Karen Arnett’s story
When Karen Arnett showed up at the emergency room in the middle of the night complaining of leg pain, her weight was wildly out of control. Heavy since the age of 4, she had managed to lose as much as 60 pounds several times, but now she was up to a staggering 416. Arnett’s life was so limited, she remembers, “that I wouldn’t even let my son play T-ball because it was too much effort to sit and watch him.” That night in the ER she must have felt particularly vulnerable because, at 2 a.m., she found herself listening to an overweight nurse talk about a “fat-counter” diet. When Arnett went home the next day, she began counting every speck of fat she ate, limiting herself to 20 grams daily.
“I still ate pizza,” Arnett says, “but I’d order thin-crust veggie pizza and say ‘easy on the cheese.'” Over the next six months she lost 68 pounds. When a friend at church invited her to a Bible-based, nationwide weight-loss group called First Place, she hesitated because the program was so strict, but then committed herself to it, including a diet founded on the lowfat American Diabetes Association (ADA) regimen, and she started keeping an “awareness journal.” She soon realized that she binged out of boredom while watching TV, so she gave up watching and started reading.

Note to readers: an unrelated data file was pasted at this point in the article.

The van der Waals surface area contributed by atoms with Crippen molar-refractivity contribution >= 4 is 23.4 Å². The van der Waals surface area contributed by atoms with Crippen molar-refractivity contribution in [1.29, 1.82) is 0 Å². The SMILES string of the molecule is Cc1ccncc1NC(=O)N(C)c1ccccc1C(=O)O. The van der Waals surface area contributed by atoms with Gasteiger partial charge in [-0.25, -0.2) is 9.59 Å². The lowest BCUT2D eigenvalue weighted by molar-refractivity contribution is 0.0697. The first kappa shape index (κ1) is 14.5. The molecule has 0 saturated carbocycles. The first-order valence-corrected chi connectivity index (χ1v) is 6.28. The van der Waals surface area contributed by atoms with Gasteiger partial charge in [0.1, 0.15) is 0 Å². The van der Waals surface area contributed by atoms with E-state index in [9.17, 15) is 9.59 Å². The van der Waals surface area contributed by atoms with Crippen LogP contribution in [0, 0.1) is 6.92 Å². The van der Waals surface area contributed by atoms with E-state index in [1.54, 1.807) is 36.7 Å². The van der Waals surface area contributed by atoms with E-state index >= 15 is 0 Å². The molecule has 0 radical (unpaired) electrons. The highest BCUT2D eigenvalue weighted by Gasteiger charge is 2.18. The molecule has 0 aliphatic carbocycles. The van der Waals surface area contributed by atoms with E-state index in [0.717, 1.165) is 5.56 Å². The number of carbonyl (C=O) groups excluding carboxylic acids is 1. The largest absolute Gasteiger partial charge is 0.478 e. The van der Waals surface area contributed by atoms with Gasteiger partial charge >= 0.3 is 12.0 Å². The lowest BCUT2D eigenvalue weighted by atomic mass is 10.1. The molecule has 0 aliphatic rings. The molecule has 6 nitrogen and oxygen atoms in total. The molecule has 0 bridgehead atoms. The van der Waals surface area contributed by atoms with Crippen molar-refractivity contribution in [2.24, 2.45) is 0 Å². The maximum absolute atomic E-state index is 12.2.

The program also requires exercise, so Arnett began walking not quite a mile down her street. “Soon I was going three miles five or six days a week,” she recalls, “and the pounds came off fast.” Toward the end of her weight-loss journey, she took up strength training and now uses her weight bench and free weights three times a week, walking 3 1/2 miles on alternate days. “My workout is one hour plus 20 minutes of stretching,” she says. She doesn’t even count as exercise the 30 minutes she spends on school days walking her daughter to the bus stop. “I call that getting fresh air,” she says.